surveyed. People that did not own a large amount of land could not afford

to have these things done. People that !

could not afford to pay the tax on their land had their land take

n away. About 25% of the households could not afford to pay their taxes

on their land. Consequently, all of the small land owners were forced out

of business. They could not work their own land any longer. They had to

find work either on someone else’s land or in a different line of

business. Enclosure took away the population’s right to choose what they

wanted to do. It did not allow them to farm for themselves.


Greed did not increase during the Industrial Revolution. There was just

as much greed before the revolution as there was during it. The poor

treatment of children did not get any worse. It just became more

noticeable because it was all in the same place. People started noticing

the poor treatment of children because it was all in the factories instead

of being widespread as it was before the revolution. There are many

examples of the poor treatment of children before the revolution ever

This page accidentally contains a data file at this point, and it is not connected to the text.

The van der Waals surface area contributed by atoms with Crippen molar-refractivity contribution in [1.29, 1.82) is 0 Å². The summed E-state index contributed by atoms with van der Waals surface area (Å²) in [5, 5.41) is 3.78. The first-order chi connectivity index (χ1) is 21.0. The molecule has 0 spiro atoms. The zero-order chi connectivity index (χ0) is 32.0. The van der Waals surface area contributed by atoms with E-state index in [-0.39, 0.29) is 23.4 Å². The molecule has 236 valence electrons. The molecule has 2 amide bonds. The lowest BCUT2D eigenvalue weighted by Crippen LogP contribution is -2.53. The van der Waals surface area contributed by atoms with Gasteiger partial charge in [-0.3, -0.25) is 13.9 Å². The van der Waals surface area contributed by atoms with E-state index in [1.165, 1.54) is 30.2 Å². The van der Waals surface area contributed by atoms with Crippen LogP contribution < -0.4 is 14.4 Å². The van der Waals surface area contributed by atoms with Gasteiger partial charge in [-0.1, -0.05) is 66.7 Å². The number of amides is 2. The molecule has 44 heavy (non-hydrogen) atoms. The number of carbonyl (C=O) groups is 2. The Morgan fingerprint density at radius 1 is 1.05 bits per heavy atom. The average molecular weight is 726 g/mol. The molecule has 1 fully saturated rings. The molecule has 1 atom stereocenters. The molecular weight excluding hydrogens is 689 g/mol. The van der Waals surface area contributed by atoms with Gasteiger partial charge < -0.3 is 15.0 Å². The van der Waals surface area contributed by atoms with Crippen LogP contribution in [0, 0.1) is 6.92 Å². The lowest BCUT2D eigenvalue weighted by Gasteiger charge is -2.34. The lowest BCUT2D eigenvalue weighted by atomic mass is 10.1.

started. Robert Owen was ten years old when he was an apprentice, and

said the following: “Frequently at two o’clock in the morning, after

working all day from 8 AM, I had been barely able, with the aid of the

bannisters, to go upstairs to bed.” (Bin. p.101) Another example of the

mistreatment of children is shown by the following quote: “He employed 17

apprentice girls, and had so cruelly ill- treated and starved them that 5

had died. The girls usually worked at embroidery on muslim !

from 4 or 5 in the morning until 10 or 11 at night. Their food was

usually bread and water… The 17 slept in an attic in 3 beds.” (Bin.

p.101) This kind of poor treatment of children before the revolution

started was common all throughout England. There was an improvement in

child labor laws towards the end of the revolution. The Factory Act of

1833 forbade the employment of children under 9 in textile mills, limited

children aged 9-13 to working 9 hours per day and 48 hours per week, and

limited children aged 13-18 to working 12 hours per day and 69 hours per